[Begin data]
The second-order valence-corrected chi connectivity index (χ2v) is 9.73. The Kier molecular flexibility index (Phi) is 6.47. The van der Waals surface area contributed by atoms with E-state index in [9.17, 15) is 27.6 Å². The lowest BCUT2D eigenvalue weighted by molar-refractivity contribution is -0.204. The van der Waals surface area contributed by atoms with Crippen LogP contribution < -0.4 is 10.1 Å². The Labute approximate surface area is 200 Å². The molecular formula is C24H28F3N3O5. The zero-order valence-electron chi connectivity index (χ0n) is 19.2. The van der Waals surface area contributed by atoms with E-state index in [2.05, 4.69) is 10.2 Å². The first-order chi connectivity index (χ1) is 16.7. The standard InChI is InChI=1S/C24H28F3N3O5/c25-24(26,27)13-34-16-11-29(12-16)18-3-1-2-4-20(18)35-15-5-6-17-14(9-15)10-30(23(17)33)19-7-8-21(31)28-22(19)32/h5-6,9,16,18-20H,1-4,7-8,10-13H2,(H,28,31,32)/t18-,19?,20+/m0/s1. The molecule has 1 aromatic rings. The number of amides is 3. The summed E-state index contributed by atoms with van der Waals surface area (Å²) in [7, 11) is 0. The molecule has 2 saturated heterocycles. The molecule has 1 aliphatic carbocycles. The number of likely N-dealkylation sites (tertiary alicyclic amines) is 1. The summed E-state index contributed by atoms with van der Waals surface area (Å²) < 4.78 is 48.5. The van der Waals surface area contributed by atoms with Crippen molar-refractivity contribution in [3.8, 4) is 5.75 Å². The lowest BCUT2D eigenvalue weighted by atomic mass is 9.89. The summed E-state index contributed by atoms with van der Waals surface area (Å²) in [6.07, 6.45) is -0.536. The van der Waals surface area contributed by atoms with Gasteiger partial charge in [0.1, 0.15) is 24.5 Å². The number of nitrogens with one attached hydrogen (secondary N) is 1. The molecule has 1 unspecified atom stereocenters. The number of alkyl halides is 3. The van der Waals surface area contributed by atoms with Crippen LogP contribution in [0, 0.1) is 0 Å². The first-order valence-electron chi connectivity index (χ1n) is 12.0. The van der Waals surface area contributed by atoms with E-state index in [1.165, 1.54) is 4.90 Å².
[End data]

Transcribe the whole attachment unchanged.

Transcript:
The second-order valence-corrected chi connectivity index (χ2v) is 9.73. The Kier molecular flexibility index (Phi) is 6.47. The van der Waals surface area contributed by atoms with E-state index in [9.17, 15) is 27.6 Å². The lowest BCUT2D eigenvalue weighted by molar-refractivity contribution is -0.204. The van der Waals surface area contributed by atoms with Crippen LogP contribution < -0.4 is 10.1 Å². The Labute approximate surface area is 200 Å². The molecular formula is C24H28F3N3O5. The zero-order valence-electron chi connectivity index (χ0n) is 19.2. The van der Waals surface area contributed by atoms with E-state index in [2.05, 4.69) is 10.2 Å². The first-order chi connectivity index (χ1) is 16.7. The standard InChI is InChI=1S/C24H28F3N3O5/c25-24(26,27)13-34-16-11-29(12-16)18-3-1-2-4-20(18)35-15-5-6-17-14(9-15)10-30(23(17)33)19-7-8-21(31)28-22(19)32/h5-6,9,16,18-20H,1-4,7-8,10-13H2,(H,28,31,32)/t18-,19?,20+/m0/s1. The molecule has 1 aromatic rings. The number of amides is 3. The summed E-state index contributed by atoms with van der Waals surface area (Å²) in [7, 11) is 0. The molecule has 2 saturated heterocycles. The molecule has 1 aliphatic carbocycles. The number of likely N-dealkylation sites (tertiary alicyclic amines) is 1. The summed E-state index contributed by atoms with van der Waals surface area (Å²) < 4.78 is 48.5. The van der Waals surface area contributed by atoms with Crippen molar-refractivity contribution in [3.8, 4) is 5.75 Å². The lowest BCUT2D eigenvalue weighted by atomic mass is 9.89. The summed E-state index contributed by atoms with van der Waals surface area (Å²) in [6.07, 6.45) is -0.536. The van der Waals surface area contributed by atoms with Gasteiger partial charge in [0.1, 0.15) is 24.5 Å². The number of nitrogens with one attached hydrogen (secondary N) is 1. The molecule has 1 unspecified atom stereocenters. The number of alkyl halides is 3. The van der Waals surface area contributed by atoms with Crippen LogP contribution in [0, 0.1) is 0 Å². The first-order valence-electron chi connectivity index (χ1n) is 12.0. The van der Waals surface area contributed by atoms with E-state index in [1.165, 1.54) is 4.90 Å².